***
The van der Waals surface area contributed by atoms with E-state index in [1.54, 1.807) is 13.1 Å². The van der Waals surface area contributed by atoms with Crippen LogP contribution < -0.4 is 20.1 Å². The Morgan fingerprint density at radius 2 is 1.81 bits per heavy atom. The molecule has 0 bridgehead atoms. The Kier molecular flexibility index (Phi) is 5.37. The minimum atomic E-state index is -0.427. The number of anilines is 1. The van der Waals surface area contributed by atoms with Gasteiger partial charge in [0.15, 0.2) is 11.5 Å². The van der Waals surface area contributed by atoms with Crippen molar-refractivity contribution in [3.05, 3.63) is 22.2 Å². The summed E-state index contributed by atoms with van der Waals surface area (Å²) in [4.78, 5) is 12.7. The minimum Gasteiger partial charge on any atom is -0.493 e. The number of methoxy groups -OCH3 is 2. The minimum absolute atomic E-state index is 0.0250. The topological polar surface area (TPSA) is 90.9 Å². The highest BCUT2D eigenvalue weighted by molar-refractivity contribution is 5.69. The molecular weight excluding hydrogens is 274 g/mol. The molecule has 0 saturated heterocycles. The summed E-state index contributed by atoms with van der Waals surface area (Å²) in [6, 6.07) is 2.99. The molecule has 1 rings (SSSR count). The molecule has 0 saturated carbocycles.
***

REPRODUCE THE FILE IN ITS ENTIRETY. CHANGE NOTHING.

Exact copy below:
The van der Waals surface area contributed by atoms with E-state index in [1.54, 1.807) is 13.1 Å². The van der Waals surface area contributed by atoms with Crippen LogP contribution < -0.4 is 20.1 Å². The Morgan fingerprint density at radius 2 is 1.81 bits per heavy atom. The molecule has 0 bridgehead atoms. The Kier molecular flexibility index (Phi) is 5.37. The minimum atomic E-state index is -0.427. The number of anilines is 1. The van der Waals surface area contributed by atoms with Gasteiger partial charge in [0.15, 0.2) is 11.5 Å². The van der Waals surface area contributed by atoms with Crippen molar-refractivity contribution in [3.05, 3.63) is 22.2 Å². The summed E-state index contributed by atoms with van der Waals surface area (Å²) in [4.78, 5) is 12.7. The minimum Gasteiger partial charge on any atom is -0.493 e. The number of methoxy groups -OCH3 is 2. The minimum absolute atomic E-state index is 0.0250. The topological polar surface area (TPSA) is 90.9 Å². The highest BCUT2D eigenvalue weighted by molar-refractivity contribution is 5.69. The molecular weight excluding hydrogens is 274 g/mol. The molecule has 0 saturated heterocycles. The summed E-state index contributed by atoms with van der Waals surface area (Å²) in [6, 6.07) is 2.99. The molecule has 1 rings (SSSR count). The molecule has 0 saturated carbocycles.